It is now very thick and  at this point it was decanted into the ramekins.
The pudding in the ramekins. When you scrape out the last thick bits with a spatula it looks not so pretty, but the plastic wrap on top smooths things out by the time you eat it.

Plastic wrap scooshed down on the level with the pudding and ready to go in the fridge.

Thursday, January 26, 2012

And now Spring is almost beginning!

Spent a week in Vancouver having PRK laser eye surgery.  Returned to find that the hellebores in the sunniest spot in the front garden are beginning to show their buds.


Tuesday, January 17, 2012

Good weather for knitting

It finally turned into winter around here. It hailed on Sunday, big hailstones the size of chickpeas, and the hail has just stayed on the ground because is has not warmed up. It was supposed to snow today, but no sign.
Hail on the ground and the bridge deck.

My latest pair of Monkey socks knit from SweetGeorgia's yarn Tough Love Sock in colour Coal Harbour.

Pewter clasps from Deborah Gremlitz of Nordic Fiber Arts.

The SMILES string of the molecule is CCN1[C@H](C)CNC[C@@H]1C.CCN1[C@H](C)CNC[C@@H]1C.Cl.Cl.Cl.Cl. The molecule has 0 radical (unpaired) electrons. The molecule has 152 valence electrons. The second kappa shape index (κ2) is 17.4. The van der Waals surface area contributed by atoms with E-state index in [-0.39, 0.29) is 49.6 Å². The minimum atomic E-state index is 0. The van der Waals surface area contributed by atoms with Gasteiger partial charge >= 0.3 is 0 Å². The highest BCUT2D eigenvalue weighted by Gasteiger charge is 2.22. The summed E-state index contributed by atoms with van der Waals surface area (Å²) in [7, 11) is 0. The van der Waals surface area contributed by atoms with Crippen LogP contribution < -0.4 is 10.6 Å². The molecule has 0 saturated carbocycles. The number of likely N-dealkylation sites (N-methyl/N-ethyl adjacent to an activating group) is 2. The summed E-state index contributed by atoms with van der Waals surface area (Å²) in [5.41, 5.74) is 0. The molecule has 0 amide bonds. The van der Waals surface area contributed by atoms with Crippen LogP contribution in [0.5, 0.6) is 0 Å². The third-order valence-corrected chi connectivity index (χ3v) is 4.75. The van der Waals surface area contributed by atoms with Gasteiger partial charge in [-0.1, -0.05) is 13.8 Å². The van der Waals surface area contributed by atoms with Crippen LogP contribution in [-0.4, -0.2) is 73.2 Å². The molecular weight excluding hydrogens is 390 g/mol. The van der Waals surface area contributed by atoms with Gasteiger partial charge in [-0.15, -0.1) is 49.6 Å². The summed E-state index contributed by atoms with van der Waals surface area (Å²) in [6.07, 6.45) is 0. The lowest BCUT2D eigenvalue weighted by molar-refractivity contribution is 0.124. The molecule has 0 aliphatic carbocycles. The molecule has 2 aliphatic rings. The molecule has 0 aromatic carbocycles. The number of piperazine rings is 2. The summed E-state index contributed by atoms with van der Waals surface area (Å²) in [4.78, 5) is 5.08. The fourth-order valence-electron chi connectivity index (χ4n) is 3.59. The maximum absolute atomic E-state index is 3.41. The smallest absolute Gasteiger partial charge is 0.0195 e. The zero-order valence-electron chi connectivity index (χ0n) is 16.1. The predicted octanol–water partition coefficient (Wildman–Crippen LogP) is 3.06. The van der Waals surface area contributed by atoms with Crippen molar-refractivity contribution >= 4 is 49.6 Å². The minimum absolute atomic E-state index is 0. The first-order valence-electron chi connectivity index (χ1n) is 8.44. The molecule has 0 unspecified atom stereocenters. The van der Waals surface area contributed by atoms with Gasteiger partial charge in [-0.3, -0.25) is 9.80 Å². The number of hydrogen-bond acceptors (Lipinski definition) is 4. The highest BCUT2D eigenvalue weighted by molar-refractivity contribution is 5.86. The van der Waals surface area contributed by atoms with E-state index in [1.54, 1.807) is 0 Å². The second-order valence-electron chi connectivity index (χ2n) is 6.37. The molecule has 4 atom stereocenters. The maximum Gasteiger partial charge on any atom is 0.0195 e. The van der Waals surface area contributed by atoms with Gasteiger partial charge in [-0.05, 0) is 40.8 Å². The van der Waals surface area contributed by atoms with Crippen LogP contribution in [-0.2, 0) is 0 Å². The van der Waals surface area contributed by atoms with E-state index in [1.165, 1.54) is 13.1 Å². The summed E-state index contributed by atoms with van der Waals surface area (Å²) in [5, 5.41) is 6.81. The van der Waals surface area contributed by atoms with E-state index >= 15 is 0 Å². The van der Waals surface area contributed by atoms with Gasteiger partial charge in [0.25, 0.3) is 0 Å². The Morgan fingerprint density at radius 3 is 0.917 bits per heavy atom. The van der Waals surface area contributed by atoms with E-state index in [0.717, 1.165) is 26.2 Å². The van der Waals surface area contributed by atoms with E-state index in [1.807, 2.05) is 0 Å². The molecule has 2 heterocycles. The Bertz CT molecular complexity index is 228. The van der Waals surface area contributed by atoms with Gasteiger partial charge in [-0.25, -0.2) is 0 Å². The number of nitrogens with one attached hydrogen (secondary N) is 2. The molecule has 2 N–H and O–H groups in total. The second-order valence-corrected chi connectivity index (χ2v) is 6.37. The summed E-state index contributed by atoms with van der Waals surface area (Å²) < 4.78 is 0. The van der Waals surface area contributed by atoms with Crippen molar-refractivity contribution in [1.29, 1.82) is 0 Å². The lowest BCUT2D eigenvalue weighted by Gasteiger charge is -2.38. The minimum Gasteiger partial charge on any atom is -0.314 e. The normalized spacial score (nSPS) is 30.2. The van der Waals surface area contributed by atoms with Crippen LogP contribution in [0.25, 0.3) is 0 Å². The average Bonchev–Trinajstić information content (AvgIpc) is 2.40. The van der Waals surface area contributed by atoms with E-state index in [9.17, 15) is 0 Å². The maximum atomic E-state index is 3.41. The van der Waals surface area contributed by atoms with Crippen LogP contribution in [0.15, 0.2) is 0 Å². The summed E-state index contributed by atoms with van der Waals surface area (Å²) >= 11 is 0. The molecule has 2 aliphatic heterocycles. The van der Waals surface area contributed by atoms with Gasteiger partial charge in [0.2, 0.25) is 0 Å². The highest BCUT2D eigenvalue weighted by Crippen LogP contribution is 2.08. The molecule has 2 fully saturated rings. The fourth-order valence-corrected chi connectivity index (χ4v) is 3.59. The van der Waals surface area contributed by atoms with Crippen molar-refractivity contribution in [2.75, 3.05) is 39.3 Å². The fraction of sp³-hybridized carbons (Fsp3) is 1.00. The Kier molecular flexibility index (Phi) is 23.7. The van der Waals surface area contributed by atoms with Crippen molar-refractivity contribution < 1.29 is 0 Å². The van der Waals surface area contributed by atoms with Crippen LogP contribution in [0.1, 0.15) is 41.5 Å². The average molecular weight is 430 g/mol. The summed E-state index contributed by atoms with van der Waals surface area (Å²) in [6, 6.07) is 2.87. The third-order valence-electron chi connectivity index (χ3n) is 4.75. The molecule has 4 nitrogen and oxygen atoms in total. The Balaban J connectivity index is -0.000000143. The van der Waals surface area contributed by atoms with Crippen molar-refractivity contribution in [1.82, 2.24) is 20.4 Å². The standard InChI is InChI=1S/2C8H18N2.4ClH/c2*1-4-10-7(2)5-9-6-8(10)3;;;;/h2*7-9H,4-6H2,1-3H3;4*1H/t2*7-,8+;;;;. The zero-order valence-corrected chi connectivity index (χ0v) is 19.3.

The lovely warm violet coloured sweater which is keeping me warm in this frosty weather.

Monday, January 16, 2012

House Tops Quilt Class #1

Today at quilting group we started Barb Mortell's House Tops Quilt class.






Saturday, January 14, 2012

Monkey socks in blue

Last spring I knit a pair of Cookie A.'s Monkey socks for my friend Pam's daughter, Taryn, in green sock wool. Then at Sock Summit 2011 in Portland I bought a copy of Cookie A.'s book Knit Sock Love and my goal for 2012 is to knit every sock in the book. I started out easy by making another pair of Monkeys, this time for myself, in SweetGeorgia's Tough Love sock yarn in colour way Coal Harbour.






Monday, January 9, 2012

Quilting Group

First meeting of quilting group in 2012, and some folks actually had time over the holidays to do some lovely work.





Sunday, January 8, 2012

More boxes

I made these during the past week, and worked the crochet covered rock. I am going to put the crochet covered rock into the larger box for a wedding present for D.F. whom I will see this coming Friday in New Westminster.


A new use for a 2011 calendar. The inside of the top and the bottom of the bottom.

The inside of the bottom and the top of the top.